Recent research shows transparency in global real estate is improving, but what does the future hold?
Real estate transparency continues to advance across the globe, with two-thirds of markets showing progress over the past two years.
Despite this improvement, the ‘Panama Papers’ scandal – in which more than 11 million documents detailing the transactions of offshore entities were leaked –has brought some uncertainty to the issue of transparency, but also the potential for a silver lining.
“The Panama Papers have put the topic of transparency firmly in the spotlight, highlighting that issues exist even in the ‘Highly Transparent’ markets, such as London, New York and Sydney,” says JLL’s Director of Global Research, Jeremy Kelly and author of the firm’s Global Real Estate Transparency report.
“They’ve already galvanised an international response and garnered commitments from a number of countries – if concrete steps are taken, this can only be positive in the long-term.”
It is hoped this international response will help to further improve transparency in global real estate markets, to the benefit of investors.
The UK government announced a series of steps to strengthen transparency both nationally and globally, and is the first country in the G20 to commit to a central public database that discloses the beneficial ownership information of companies owning and purchasing property in the UK.
Australia and the United States have also announced moves to improve transparency, including within the real estate sector. The United States will pilot transparency initiatives in two of the nation’s major destinations for global wealth, Manhattan and Miami, requiring shell companies involved in real estate cash transactions to disclose their beneficial ownership.
A further 10 countries have reportedly committed to steps towards beneficial ownership transparency in property – including France, Italy, Mexico, Nigeria and Spain.
“We believe that 2016 marks a step change in real estate transparency,” Kelly says. “In the wake of the Panama Papers, more countries will undoubtedly join the growing international movement insisting on disclosure of beneficial ownership.”
Another important factor encouraging a positive outlook for transparency improvements is the increasing sophistication of technology. As Kelly explains, technology allows a more granular assessment of real estate market patterns – databases tracking physical assets, investment transactions, tenants, leases and values continue to expand, providing more frequently updated and real-time information than ever before. Importantly, a culture of ‘open data’ is emerging.
“The impact of new ‘prop-tech’ innovations has largely been confined to the ‘Highly Transparent’ markets, such as the United States, the UK, Germany and France,” Kelly says. “These are largely market-led innovations which use technology to improve the transaction process, create more efficient online databases and allow more flexible use of real estate.”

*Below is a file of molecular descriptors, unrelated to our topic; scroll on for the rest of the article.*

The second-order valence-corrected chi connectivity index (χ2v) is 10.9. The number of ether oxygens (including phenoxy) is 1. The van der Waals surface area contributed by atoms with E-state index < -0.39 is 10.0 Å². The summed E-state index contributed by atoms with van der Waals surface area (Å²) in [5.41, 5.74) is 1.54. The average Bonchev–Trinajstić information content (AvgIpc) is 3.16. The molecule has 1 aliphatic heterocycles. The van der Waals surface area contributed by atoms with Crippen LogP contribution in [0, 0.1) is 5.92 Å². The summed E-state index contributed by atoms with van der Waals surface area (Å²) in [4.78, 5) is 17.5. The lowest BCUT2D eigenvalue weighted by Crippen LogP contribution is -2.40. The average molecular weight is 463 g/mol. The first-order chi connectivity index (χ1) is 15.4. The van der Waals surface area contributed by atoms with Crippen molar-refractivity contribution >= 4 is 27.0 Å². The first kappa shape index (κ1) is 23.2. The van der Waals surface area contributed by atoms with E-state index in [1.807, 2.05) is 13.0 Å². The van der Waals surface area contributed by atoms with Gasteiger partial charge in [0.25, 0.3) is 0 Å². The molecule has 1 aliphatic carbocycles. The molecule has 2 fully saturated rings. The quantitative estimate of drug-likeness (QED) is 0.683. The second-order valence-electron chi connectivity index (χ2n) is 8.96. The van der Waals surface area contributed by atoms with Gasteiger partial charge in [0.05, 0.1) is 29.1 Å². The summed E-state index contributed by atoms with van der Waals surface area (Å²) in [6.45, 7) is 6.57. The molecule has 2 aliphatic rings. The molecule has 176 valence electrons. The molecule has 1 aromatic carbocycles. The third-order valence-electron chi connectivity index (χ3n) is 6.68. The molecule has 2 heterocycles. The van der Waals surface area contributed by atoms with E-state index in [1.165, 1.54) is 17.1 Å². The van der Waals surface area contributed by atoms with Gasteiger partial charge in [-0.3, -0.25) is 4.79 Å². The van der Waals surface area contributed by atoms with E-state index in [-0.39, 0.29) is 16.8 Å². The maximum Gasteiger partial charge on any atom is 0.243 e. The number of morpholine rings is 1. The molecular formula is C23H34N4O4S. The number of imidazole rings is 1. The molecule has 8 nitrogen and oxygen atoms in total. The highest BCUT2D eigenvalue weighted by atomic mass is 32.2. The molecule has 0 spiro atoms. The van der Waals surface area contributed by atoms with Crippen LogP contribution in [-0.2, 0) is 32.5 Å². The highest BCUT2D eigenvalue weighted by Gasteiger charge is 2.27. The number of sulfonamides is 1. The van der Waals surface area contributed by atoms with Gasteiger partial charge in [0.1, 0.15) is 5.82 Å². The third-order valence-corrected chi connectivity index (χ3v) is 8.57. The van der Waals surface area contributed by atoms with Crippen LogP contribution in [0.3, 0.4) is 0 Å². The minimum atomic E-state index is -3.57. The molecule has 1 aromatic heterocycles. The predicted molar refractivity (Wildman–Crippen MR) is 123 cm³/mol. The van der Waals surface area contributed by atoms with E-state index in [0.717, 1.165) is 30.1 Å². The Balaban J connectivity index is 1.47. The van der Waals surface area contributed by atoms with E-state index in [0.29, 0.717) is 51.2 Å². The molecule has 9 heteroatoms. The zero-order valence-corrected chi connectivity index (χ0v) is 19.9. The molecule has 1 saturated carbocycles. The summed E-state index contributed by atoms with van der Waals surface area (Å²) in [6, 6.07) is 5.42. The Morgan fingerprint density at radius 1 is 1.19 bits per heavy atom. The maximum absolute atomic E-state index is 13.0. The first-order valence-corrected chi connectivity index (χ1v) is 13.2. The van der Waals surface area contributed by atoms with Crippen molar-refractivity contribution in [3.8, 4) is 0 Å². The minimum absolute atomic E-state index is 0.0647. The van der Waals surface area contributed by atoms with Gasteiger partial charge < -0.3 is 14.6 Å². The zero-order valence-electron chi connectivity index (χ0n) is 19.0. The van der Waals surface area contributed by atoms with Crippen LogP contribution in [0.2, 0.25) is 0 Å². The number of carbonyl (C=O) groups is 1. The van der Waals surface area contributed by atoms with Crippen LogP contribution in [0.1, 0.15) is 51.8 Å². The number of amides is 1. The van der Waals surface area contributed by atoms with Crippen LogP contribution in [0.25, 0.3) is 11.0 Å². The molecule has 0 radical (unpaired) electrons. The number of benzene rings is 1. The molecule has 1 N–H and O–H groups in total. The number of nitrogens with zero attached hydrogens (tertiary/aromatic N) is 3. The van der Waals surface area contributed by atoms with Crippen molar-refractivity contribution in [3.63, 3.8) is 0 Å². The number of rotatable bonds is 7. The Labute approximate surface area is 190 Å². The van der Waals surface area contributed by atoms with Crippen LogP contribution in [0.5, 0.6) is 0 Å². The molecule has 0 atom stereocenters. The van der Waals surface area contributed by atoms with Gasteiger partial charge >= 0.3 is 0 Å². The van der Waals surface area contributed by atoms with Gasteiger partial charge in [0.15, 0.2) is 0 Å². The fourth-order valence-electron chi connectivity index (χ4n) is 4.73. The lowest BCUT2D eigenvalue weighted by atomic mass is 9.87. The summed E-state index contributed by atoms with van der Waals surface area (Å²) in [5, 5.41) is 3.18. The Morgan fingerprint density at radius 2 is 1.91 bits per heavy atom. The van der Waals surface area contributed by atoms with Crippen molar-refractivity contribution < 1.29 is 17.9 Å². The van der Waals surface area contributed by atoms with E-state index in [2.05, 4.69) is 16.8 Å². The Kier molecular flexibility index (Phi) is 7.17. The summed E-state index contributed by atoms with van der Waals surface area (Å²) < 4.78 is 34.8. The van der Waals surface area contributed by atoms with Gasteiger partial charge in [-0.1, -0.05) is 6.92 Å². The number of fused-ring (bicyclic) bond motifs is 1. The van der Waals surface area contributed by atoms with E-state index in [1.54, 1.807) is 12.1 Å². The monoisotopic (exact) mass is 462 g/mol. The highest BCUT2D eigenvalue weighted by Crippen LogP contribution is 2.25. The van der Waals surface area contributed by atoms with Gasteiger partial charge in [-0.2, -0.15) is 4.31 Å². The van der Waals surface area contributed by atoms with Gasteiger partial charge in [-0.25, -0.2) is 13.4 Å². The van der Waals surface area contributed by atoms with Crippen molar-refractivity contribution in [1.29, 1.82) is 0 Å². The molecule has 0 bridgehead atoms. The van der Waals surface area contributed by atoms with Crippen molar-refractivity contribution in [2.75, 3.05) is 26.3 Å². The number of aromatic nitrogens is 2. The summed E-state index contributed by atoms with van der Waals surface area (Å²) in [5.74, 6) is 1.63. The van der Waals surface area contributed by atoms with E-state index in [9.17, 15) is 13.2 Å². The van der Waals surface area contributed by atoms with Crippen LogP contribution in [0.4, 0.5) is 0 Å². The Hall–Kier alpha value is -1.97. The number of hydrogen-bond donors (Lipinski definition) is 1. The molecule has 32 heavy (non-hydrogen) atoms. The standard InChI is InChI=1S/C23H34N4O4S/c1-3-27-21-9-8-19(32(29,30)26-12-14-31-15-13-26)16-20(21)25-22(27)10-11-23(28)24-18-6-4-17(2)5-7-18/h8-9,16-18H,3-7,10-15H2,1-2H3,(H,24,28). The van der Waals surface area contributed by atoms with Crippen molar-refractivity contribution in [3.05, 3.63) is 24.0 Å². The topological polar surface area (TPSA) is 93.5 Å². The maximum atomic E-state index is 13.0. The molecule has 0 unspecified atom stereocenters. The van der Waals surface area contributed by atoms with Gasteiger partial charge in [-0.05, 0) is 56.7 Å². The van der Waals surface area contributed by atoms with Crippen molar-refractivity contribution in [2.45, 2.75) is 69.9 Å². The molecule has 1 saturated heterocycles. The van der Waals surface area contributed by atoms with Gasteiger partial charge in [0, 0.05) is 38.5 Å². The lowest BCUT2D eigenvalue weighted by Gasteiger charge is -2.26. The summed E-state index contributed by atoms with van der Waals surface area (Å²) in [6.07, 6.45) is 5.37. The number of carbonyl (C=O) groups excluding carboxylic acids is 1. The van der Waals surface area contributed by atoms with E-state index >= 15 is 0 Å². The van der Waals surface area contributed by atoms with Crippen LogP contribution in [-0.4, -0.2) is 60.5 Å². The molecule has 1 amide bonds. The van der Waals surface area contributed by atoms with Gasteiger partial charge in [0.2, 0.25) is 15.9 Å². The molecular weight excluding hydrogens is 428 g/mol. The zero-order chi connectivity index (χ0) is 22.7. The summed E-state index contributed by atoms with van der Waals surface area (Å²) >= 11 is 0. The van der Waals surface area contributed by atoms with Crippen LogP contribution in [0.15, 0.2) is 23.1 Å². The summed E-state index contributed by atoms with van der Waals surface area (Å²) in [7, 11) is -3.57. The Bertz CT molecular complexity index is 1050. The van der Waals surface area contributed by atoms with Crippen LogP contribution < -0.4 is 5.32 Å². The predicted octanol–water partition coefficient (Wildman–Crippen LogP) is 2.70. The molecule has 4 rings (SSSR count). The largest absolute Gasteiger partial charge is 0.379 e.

“But there are government-led initiatives in emerging markets which involve moving records online, digitising information and improving access. In the medium-term, countries may be able to leapfrog traditional evolution by using technology to fast-track towards best practice.”
Another major factor set to influence the rise of transparency is the sheer weight of capital flowing into global real estate markets.
“Real estate is becoming an ever-more popular asset class for a broad array of investors, and within the next decade we could see annual direct investment into commercial real estate assets hitting in excess of US$1 trillion across the globe,” Kelly says. “Definitions of what is an acceptable level of transparency will be set even higher as capital allocations to real estate increase.”
“For real estate to compete effectively as an asset class, it needs to raise the bar even further for the highest level of transparency,” Kelly says. “As we look towards GRETI 2018, there may be merit in considering a new category of ‘Hyper-Transparency’ for which those currently in the top tier may not yet qualify.”
But in order to meet such a requirement, “improving performance measurement, coverage of alternative sectors, wider innovation in the commercial real estate industry and stronger moves on beneficial ownership disclosure and anti-money laundering are all required,” Kelly says. “The question is whether the likes of the UK and Australia will break away from the pack to form this new tier, or whether France and Germany will continue to close the gap.”
In summary, Kelly says changes to transparency are incremental – they require much time and effort to implement, and positive results take time to reach fruition.
“The pace of global improvement in transparency is slow – but this is the nature of the game,” he says. “It is likely that transparency will continue to improve at a relatively slow pace. Markets at the top of the pile will push the standards even higher, while the dynamic ‘Semi-Transparent’ markets will continue their ascent. Anti-money laundering and beneficial ownership will be important topics, while innovations in technology may cause a paradigm shift and and create new ways of achieving greater transparency.”